a spring febricitation
1 May 2011, around 12.16.
Every human being is endowed with a limited and infinitely precious stock of attention-power; and life today is such that – unless the individual is singularly obstinate and cunning – the native and tender innocence of mind, the artist’s birthright, is dissipated or conventionalized by endless, incessant, competitive demands. By newspapers, by electric lights, by telephone, by radio, by moving pictures, by airplane and motor car and church and school and State, by a thousand appeals, admonitions, and interruptions, the mind is assailed and distracted. When the time comes to throw the whole power of one’s will into some superb task, too often we find our faculties grown brittle of callous by repeated overstimulus. We hear a good deal about the agricultural problem of soil erosion; hillsides denuded of fertile topsoil by the action of streams, or great regions of Middle Western richness scoured off by dust storms. Surely not less serious is the matter of mind erosion: the dust storms of daily excitement and of continual triviality can easily blow away the sensitive topsoil of the spirit. The result is a general barren and shallow nervous credulity. Think how many works of genius have been hysterically acclaimed in the past fifteen years and almost as quickly forgotten …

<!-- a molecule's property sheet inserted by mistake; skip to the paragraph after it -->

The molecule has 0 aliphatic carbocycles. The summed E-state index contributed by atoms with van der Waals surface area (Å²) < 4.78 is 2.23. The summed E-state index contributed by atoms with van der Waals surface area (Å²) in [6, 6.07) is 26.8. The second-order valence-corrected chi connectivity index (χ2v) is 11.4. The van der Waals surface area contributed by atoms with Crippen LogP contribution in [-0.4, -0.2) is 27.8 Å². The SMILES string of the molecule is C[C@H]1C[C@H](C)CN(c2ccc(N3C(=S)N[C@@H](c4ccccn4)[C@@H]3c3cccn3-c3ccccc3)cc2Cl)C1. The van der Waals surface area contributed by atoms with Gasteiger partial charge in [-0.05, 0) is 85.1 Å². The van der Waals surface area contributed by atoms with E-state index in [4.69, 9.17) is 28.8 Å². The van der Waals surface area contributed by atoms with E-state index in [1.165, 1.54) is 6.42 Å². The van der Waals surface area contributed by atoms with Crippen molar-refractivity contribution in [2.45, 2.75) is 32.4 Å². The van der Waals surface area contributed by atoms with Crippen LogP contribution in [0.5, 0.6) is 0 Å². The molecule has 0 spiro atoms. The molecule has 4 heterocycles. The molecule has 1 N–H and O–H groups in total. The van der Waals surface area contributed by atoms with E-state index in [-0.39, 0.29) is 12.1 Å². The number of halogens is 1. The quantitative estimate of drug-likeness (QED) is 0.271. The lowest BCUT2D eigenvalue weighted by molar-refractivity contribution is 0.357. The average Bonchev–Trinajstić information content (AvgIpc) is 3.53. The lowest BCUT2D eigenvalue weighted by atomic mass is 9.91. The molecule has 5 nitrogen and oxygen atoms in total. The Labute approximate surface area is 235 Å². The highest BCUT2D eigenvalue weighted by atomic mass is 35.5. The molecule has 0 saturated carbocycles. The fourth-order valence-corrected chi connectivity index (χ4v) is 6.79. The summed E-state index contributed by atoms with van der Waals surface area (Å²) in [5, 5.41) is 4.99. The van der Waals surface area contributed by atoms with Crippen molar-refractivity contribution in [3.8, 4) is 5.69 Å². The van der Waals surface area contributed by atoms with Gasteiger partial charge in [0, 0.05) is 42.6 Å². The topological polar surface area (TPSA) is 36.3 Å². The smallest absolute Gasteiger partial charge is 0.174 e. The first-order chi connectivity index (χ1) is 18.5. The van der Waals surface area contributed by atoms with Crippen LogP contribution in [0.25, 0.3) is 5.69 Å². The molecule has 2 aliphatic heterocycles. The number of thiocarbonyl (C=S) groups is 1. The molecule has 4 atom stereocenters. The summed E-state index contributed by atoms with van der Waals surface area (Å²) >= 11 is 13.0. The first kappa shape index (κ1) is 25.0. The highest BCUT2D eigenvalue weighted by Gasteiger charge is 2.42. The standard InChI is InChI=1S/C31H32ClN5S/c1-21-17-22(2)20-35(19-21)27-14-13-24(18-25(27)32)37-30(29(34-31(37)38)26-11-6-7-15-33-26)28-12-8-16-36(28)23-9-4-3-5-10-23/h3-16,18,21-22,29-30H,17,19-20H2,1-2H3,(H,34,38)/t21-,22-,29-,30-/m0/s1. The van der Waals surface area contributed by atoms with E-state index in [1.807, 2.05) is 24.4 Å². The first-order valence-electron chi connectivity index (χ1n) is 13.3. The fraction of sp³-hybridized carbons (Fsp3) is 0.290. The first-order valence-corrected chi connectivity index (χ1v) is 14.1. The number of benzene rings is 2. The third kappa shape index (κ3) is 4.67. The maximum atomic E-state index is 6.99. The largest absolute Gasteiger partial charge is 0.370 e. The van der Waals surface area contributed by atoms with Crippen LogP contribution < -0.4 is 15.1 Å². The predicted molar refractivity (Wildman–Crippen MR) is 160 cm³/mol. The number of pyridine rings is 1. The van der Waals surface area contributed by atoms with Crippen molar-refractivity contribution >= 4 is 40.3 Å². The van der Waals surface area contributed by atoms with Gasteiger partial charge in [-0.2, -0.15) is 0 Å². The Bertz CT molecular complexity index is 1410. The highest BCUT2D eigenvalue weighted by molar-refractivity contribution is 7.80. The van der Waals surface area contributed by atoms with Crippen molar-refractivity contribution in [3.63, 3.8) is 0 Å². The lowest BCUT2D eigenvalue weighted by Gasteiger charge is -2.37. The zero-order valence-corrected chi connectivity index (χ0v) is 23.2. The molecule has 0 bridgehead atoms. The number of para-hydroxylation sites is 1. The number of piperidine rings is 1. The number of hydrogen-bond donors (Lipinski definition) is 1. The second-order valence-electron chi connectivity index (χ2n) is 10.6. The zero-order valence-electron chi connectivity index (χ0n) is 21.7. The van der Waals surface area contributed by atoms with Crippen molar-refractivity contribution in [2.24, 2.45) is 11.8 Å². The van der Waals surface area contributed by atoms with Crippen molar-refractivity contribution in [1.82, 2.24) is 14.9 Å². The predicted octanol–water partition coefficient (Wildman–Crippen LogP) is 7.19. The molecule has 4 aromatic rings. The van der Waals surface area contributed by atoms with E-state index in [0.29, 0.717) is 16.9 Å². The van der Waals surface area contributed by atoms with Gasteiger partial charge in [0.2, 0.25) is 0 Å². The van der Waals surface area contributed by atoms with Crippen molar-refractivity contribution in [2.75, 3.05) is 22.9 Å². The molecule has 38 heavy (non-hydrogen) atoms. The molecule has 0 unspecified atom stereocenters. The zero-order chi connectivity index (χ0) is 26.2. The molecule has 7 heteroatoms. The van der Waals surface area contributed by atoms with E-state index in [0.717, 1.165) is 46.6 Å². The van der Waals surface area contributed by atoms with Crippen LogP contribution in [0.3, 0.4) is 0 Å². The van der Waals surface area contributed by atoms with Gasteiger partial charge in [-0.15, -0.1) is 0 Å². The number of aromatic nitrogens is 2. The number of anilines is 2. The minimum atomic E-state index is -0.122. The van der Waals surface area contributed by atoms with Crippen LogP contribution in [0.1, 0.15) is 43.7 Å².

(‘Mind Erosion’ in Streamlines,1 p. 48f.)
- This is one of those collection of essays that has not particularly aged well, in that the topics chosen and interests expressed are not timeless, but because of that limitation it brings forth in the reader a soothing sense of a different era. James Branch Cabell’s effusions have a similar effect. The author is urbane and clever (perhaps at times, this cleverness rather detracts from the force of his ramblings) and tends his little patch of the critical garden for the edification of his contemporaries rather than posterity. His audience was select, and the essays wilt a bit in the light of his excruciating exclusivity. In an essay on Edith Wharton’s A Backward Glance, he says of Mme. Swetchine that ‘she is one of those felicitously unfamous writers who have been divinely shielded from being read by the wrong people’ and he could perhaps be describing the future of his own works. Whether they are as perfectly protected from the loathsome eyes of ‘the wrong people’ is questionable, but that could just be because I no longer assume that I belong to the narrow elect for whom he writes. At present, I find myself rather more curious about ‘the wrong people’ than about Mr. Morley’s book-lined study and armchair living. [↩]